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. Last Updated: 07/27/2016

Sneeze-Season Solutions

Although London physician John Bostock named it "hay fever" in 1819, it's not just hay and it's not only fever that people suffer from during allergy season. Also called seasonal rhinitis, hay fever occurs when inhaled allergens from pollinating plants stimulate the production of antibodies and the release of histamines in a person with a sensitized immune system. Symptoms can range from sneezing, watery eyes and an itchy throat to hives, high fever and even chronic asthma.

In Russia, seasonal allergies affect up to 40 percent of the population, according to the Health and Social Development Ministry's Institute of Immunology. Moreover, it seems that hay fever is on the rise.

"Due mostly to ecological factors, the number of people suffering from various allergies, including seasonal allergies, has been increasing over the past 30 to 40 years," said Dr. Maxim Markatun of MedEp Clinic, which provides various treatments for hay fever and other allergies.

Usually symptoms start at ages from 12 to 20, but can also develop as late as 35 due to changes in climate, lifestyle or other environmental factors, he said.

When symptoms of hay fever appear out of nowhere, they are commonly mistaken for a common cold, since they are frequently limited to runny noses, itchy eyes, coughing and sneezing. To identify it as hay fever, pay attention to the nose and especially the eyes: Teary eyes and "pink eye" symptoms are more common for allergies than colds, Markatun said.

Allergic waves correspond with the blooming periods of different kinds of plants. Trees blossom in spring, grains in early summer and weeds as late as August. In these three categories, the most allergenic plants are birch, cat's tail grass (timofeyevka in Russian) and wormwood, Markatun said. But some people suffer throughout the summer during all three periods and, although it seems counterintuitive, urban residents are more likely to have hay fever symptoms than people who live in a rural environment, he added.

Knowing which specific plant causes the reaction might be helpful, since symptoms appear only when this plant pollinates. Such identification is a routine procedure for allergy specialists. Pollen-monitoring data is now gathered in Moscow and other major cities, and an analysis is published daily on the web site, which shows what's blooming in the city every day and how to modify your diet to prevent a reaction.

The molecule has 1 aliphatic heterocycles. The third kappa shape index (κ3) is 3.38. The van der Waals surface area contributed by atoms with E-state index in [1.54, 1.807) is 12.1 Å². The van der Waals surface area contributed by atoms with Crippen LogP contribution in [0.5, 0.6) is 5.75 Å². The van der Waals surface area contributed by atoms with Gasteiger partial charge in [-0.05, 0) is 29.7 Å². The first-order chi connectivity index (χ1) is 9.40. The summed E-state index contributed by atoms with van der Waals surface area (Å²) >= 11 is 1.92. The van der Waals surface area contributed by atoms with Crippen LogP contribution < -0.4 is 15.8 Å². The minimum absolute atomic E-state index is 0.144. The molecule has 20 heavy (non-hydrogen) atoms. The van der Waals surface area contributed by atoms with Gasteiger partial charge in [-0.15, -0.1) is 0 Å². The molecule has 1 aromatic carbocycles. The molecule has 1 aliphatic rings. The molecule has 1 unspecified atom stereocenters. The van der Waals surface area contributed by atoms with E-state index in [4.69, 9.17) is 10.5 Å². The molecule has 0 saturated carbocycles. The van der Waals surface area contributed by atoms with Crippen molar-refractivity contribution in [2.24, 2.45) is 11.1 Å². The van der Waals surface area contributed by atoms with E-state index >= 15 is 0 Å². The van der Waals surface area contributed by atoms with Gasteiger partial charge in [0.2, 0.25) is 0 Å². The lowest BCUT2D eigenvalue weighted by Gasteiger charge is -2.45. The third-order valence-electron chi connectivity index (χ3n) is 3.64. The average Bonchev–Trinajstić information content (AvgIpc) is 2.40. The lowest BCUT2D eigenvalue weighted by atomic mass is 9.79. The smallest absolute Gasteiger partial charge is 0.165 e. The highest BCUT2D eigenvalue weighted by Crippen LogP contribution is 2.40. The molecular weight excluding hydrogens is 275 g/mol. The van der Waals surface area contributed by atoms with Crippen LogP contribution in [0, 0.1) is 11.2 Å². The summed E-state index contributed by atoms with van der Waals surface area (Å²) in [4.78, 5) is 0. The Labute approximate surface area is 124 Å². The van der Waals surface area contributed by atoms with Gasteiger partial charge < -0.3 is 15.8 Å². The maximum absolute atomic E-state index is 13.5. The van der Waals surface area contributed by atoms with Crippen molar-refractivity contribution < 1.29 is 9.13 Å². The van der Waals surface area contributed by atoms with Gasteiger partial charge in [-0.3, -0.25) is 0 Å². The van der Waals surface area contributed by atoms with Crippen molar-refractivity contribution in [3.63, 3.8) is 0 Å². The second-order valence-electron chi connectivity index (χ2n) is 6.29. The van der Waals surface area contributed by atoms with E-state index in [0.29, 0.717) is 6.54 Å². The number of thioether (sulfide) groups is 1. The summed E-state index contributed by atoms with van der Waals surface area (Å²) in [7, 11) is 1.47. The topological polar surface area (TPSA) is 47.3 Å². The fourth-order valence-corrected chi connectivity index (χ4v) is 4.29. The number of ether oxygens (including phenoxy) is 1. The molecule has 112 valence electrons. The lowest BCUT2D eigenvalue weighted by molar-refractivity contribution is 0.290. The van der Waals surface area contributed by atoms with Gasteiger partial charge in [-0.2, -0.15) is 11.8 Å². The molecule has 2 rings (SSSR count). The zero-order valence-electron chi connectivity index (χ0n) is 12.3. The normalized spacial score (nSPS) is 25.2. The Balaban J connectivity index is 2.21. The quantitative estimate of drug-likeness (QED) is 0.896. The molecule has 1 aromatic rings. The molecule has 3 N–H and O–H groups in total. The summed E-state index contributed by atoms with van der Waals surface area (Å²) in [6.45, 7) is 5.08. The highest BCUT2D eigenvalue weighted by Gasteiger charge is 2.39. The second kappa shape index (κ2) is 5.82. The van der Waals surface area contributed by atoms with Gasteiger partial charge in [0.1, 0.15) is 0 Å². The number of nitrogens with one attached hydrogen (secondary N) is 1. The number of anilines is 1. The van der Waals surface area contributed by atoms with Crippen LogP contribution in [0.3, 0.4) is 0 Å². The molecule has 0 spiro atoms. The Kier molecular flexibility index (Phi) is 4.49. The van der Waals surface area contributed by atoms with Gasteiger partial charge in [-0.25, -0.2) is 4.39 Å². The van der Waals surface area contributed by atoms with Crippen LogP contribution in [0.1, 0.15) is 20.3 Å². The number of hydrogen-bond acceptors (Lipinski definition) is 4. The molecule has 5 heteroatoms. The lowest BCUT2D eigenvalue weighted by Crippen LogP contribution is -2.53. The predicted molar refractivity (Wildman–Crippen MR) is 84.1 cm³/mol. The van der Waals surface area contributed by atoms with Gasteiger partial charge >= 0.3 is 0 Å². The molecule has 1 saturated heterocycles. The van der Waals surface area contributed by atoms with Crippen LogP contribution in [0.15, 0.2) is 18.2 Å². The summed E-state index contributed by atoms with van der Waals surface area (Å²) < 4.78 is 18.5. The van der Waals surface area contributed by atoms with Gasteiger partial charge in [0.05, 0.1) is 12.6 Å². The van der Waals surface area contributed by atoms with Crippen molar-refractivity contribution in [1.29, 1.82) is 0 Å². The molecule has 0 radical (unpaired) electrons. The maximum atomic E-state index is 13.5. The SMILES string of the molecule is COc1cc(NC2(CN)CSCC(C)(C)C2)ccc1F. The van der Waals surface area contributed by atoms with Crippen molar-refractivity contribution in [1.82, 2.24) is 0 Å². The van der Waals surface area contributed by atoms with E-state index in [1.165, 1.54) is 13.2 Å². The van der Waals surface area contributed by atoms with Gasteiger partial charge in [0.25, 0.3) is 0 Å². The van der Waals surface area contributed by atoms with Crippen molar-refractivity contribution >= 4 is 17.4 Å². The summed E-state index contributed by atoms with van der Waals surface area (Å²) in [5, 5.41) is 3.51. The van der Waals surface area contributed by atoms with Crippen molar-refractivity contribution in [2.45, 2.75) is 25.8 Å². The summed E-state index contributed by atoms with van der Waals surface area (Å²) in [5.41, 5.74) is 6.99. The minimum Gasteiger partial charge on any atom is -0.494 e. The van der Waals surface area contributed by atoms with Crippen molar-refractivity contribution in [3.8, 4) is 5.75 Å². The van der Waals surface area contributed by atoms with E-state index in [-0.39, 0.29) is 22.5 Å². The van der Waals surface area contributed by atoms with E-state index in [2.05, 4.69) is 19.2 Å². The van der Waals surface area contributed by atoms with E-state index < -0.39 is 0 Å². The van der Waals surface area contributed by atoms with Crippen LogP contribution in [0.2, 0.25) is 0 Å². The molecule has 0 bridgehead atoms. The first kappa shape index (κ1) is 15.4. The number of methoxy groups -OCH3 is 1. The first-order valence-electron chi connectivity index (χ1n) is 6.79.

What to Do

Vladimir Filonov / MT
Birch pollen tops Moscow's list of hayfever inducers.
One solution to allergic reactions would be avoiding whatever it is you are allergic to. You could try copying the Russian aristocracy and spend allergy season "on the water" somewhere at the seaside where there is less pollen. For those staying in Moscow, the old method of keeping a home pollen-free is hanging damp cloth by the windows and arranging buckets of water all over the apartment. A newer, more expensive, and perhaps more aesthetic method is buying an air purifier. Specialized stores such as Allergodom sell various kinds of equipment for people allergic to plants and dust or suffering from asthma. A purifier with the best filtration comes with seven years' worth of filters and costs 20,000 rubles, said Oksana Yudina of Allergodom. Cheaper versions start at 3,000 rubles.

The option of allergy therapy is a lot more involved and requires commitment and foresight. For three months, the patient is injected regularly with a vaccine that contains the allergen in increasingly larger doses. The idea is to stimulate the immune system so that it does not react violently to the allergen in the future. Most allergy doctors find allergy therapy to be the most effective way to treat hay fever, but note that over-the-counter antihistamine medications can suffice for lighter symptoms.

However, vaccine treatments and regular medications can be dangerous if used incorrectly or excessively. Homeopaths analyze all symptoms and even individual traits such as preference for sweet or sour foods.

"Allergy develops from pollution, overconsumption of food preservatives, overmedication with antibiotics and vaccine shots, and individual genetic predisposition," said Irina Lurye of the Moscow Homeopathic Center. "It's the disease of civilization."


Allergodom, 739-5957,

Daily pollen monitoring analysis:

Health Ministry's Institute of Immunology, 24/2 Kashirskoye Shosse, (499) 618-2085, M. Kashirskaya, Allergy screening to identify your allergens, 3,000 rubles; allergy therapy 5,000 to 10,000 rubles (depending on number of allergens).

Institute of Allergology and Clinical Immunology , 20/1 Malaya Bronnaya Ul., 202-1562/0290, M. Pushkinskaya, Offers a three-year course of allergy therapy costing 18,000 rubles a year, including consultation and vaccines.

MedEp Medical Center, 125 Varshavskoye Shosse, 319-2118, M. Yuzhnaya, Three-month course of allergy therapy treatment, 12,000 rubles.

Moscow Homeopathic Center , 2 2nd Vladimirskaya Ul., 672-2780/2411, M. Shosse Entuziastov,